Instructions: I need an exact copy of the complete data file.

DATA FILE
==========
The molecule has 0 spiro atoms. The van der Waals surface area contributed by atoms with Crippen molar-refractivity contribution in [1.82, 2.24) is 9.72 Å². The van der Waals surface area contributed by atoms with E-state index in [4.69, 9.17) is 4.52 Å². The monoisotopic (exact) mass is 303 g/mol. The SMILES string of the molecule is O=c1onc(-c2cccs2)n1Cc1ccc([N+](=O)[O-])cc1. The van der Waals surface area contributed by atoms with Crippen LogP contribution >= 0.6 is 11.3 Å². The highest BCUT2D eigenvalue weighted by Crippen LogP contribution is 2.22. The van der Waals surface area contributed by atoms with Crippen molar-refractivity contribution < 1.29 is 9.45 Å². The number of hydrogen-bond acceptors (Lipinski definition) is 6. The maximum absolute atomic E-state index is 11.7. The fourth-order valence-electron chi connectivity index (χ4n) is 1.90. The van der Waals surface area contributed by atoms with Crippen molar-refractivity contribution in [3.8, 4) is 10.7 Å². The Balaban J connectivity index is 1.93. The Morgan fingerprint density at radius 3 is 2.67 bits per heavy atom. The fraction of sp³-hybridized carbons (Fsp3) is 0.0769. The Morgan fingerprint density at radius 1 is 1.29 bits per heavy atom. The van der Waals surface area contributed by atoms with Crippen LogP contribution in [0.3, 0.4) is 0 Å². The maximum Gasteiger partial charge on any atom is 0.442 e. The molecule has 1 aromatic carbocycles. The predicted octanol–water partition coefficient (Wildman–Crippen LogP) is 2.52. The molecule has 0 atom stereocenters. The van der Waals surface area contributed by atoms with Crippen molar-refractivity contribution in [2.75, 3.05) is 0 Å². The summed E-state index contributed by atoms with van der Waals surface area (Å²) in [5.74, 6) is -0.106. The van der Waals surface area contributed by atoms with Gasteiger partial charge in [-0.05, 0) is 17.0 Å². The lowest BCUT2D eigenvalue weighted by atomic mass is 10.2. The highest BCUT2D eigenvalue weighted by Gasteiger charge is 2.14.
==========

The molecule has 0 spiro atoms. The van der Waals surface area contributed by atoms with Crippen molar-refractivity contribution in [1.82, 2.24) is 9.72 Å². The van der Waals surface area contributed by atoms with E-state index in [4.69, 9.17) is 4.52 Å². The monoisotopic (exact) mass is 303 g/mol. The SMILES string of the molecule is O=c1onc(-c2cccs2)n1Cc1ccc([N+](=O)[O-])cc1. The van der Waals surface area contributed by atoms with Crippen LogP contribution >= 0.6 is 11.3 Å². The highest BCUT2D eigenvalue weighted by Crippen LogP contribution is 2.22. The van der Waals surface area contributed by atoms with Crippen molar-refractivity contribution < 1.29 is 9.45 Å². The number of hydrogen-bond acceptors (Lipinski definition) is 6. The maximum absolute atomic E-state index is 11.7. The fourth-order valence-electron chi connectivity index (χ4n) is 1.90. The van der Waals surface area contributed by atoms with Crippen molar-refractivity contribution in [3.8, 4) is 10.7 Å². The Balaban J connectivity index is 1.93. The Morgan fingerprint density at radius 3 is 2.67 bits per heavy atom. The fraction of sp³-hybridized carbons (Fsp3) is 0.0769. The Morgan fingerprint density at radius 1 is 1.29 bits per heavy atom. The van der Waals surface area contributed by atoms with Crippen LogP contribution in [0.3, 0.4) is 0 Å². The maximum Gasteiger partial charge on any atom is 0.442 e. The molecule has 1 aromatic carbocycles. The predicted octanol–water partition coefficient (Wildman–Crippen LogP) is 2.52. The molecule has 0 atom stereocenters. The van der Waals surface area contributed by atoms with Crippen molar-refractivity contribution in [2.75, 3.05) is 0 Å². The summed E-state index contributed by atoms with van der Waals surface area (Å²) in [5.74, 6) is -0.106. The van der Waals surface area contributed by atoms with Gasteiger partial charge in [-0.05, 0) is 17.0 Å². The lowest BCUT2D eigenvalue weighted by atomic mass is 10.2. The highest BCUT2D eigenvalue weighted by Gasteiger charge is 2.14.